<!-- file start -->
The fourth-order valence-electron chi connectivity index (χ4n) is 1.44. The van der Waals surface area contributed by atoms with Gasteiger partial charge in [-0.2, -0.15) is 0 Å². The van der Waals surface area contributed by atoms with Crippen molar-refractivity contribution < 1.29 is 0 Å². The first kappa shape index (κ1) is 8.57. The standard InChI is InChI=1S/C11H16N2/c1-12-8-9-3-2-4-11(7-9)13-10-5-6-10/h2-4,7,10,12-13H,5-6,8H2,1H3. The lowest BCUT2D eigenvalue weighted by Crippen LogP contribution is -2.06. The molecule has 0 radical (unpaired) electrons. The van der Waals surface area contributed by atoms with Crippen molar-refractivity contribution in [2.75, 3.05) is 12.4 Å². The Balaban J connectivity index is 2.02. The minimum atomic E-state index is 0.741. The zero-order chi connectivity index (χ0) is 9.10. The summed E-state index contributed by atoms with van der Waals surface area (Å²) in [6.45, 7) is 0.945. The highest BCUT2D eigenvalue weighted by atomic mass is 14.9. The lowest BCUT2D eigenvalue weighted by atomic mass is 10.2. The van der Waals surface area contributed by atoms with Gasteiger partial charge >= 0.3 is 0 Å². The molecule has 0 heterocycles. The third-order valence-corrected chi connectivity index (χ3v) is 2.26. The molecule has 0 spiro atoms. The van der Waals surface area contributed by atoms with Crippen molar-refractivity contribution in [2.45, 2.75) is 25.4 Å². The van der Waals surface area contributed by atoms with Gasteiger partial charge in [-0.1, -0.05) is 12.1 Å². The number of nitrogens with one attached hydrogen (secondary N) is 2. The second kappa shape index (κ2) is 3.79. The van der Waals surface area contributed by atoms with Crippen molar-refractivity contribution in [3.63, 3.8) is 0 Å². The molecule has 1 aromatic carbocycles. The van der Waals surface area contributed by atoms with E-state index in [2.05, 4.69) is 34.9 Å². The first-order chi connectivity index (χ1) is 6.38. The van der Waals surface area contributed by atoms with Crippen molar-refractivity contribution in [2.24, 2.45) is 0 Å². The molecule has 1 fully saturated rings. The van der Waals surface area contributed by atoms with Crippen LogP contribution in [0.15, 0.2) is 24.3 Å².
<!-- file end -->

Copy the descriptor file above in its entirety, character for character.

The fourth-order valence-electron chi connectivity index (χ4n) is 1.44. The van der Waals surface area contributed by atoms with Gasteiger partial charge in [-0.2, -0.15) is 0 Å². The van der Waals surface area contributed by atoms with Crippen molar-refractivity contribution < 1.29 is 0 Å². The first kappa shape index (κ1) is 8.57. The standard InChI is InChI=1S/C11H16N2/c1-12-8-9-3-2-4-11(7-9)13-10-5-6-10/h2-4,7,10,12-13H,5-6,8H2,1H3. The lowest BCUT2D eigenvalue weighted by Crippen LogP contribution is -2.06. The molecule has 0 radical (unpaired) electrons. The van der Waals surface area contributed by atoms with Crippen molar-refractivity contribution in [2.75, 3.05) is 12.4 Å². The Balaban J connectivity index is 2.02. The minimum atomic E-state index is 0.741. The zero-order chi connectivity index (χ0) is 9.10. The summed E-state index contributed by atoms with van der Waals surface area (Å²) in [6.45, 7) is 0.945. The highest BCUT2D eigenvalue weighted by atomic mass is 14.9. The lowest BCUT2D eigenvalue weighted by atomic mass is 10.2. The van der Waals surface area contributed by atoms with Gasteiger partial charge >= 0.3 is 0 Å². The molecule has 0 heterocycles. The third-order valence-corrected chi connectivity index (χ3v) is 2.26. The molecule has 0 spiro atoms. The van der Waals surface area contributed by atoms with Crippen molar-refractivity contribution in [2.45, 2.75) is 25.4 Å². The van der Waals surface area contributed by atoms with Gasteiger partial charge in [-0.1, -0.05) is 12.1 Å². The number of nitrogens with one attached hydrogen (secondary N) is 2. The second kappa shape index (κ2) is 3.79. The van der Waals surface area contributed by atoms with Crippen molar-refractivity contribution in [3.63, 3.8) is 0 Å². The molecule has 1 aromatic carbocycles. The van der Waals surface area contributed by atoms with E-state index in [2.05, 4.69) is 34.9 Å². The first-order chi connectivity index (χ1) is 6.38. The van der Waals surface area contributed by atoms with Crippen molar-refractivity contribution in [2.24, 2.45) is 0 Å². The molecule has 1 fully saturated rings. The van der Waals surface area contributed by atoms with Crippen LogP contribution in [0.15, 0.2) is 24.3 Å².